The waste produced by the pork and chicken industry accounts for an estimated 5 percent of all U.S. greenhouse gas emissions, according to a new report by the University of Minnesota’s T.J. Miller Center for Environmental Justice.
Miller and colleagues examined the environmental impact of more than 60 types of industrial waste, and found that a quarter of that waste was produced by Tyson Foods, a large meatpacking company that also makes duck processing plants and the meat from duck eggs.
The waste also created the equivalent of one million truck trips a day.
Miller says Tyson’s waste has become a major source of methane pollution.
Miller told NBC News that Tyson is the largest producer of poultry waste in the U.s. and accounts for more than a quarter.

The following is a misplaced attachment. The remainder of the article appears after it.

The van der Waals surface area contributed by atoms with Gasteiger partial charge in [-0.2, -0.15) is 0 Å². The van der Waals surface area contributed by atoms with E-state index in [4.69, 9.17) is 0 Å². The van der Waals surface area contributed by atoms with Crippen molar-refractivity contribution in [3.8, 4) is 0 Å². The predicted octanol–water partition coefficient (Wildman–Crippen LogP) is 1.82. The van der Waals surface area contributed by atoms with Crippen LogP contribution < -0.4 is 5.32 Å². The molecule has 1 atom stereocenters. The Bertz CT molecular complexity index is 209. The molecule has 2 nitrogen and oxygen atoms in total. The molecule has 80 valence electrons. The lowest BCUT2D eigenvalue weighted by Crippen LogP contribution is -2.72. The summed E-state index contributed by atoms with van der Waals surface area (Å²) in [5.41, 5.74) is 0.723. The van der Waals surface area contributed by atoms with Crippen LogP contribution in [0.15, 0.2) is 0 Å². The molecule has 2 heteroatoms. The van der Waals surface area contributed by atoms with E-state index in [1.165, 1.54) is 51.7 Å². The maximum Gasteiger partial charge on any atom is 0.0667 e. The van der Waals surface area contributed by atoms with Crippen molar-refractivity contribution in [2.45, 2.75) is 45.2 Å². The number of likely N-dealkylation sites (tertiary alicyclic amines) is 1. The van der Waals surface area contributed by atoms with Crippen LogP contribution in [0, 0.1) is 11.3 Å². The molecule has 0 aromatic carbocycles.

“It’s like the largest pork and beef producer in the country,” he said.
“But it’s definitely an issue.” “
Miller’s report was published in Environmental Justice’s Journal of Environmental Economics and Policy. “
But it’s definitely an issue.”
Miller’s report was published in Environmental Justice’s Journal of Environmental Economics and Policy.
It finds that Tyson’s emissions are “largely responsible for the significant contribution” of methane emissions to global warming, as well as a significant role played by industrial waste from other sources.
The report also found that Tyson has increased the amount of methane it releases, from 0.7 percent in 2000 to 8.6 percent in 2015.
The company is facing increasing scrutiny from Congress, which is considering a $13.7 billion proposal to cut its carbon emissions by 30 percent by 2025.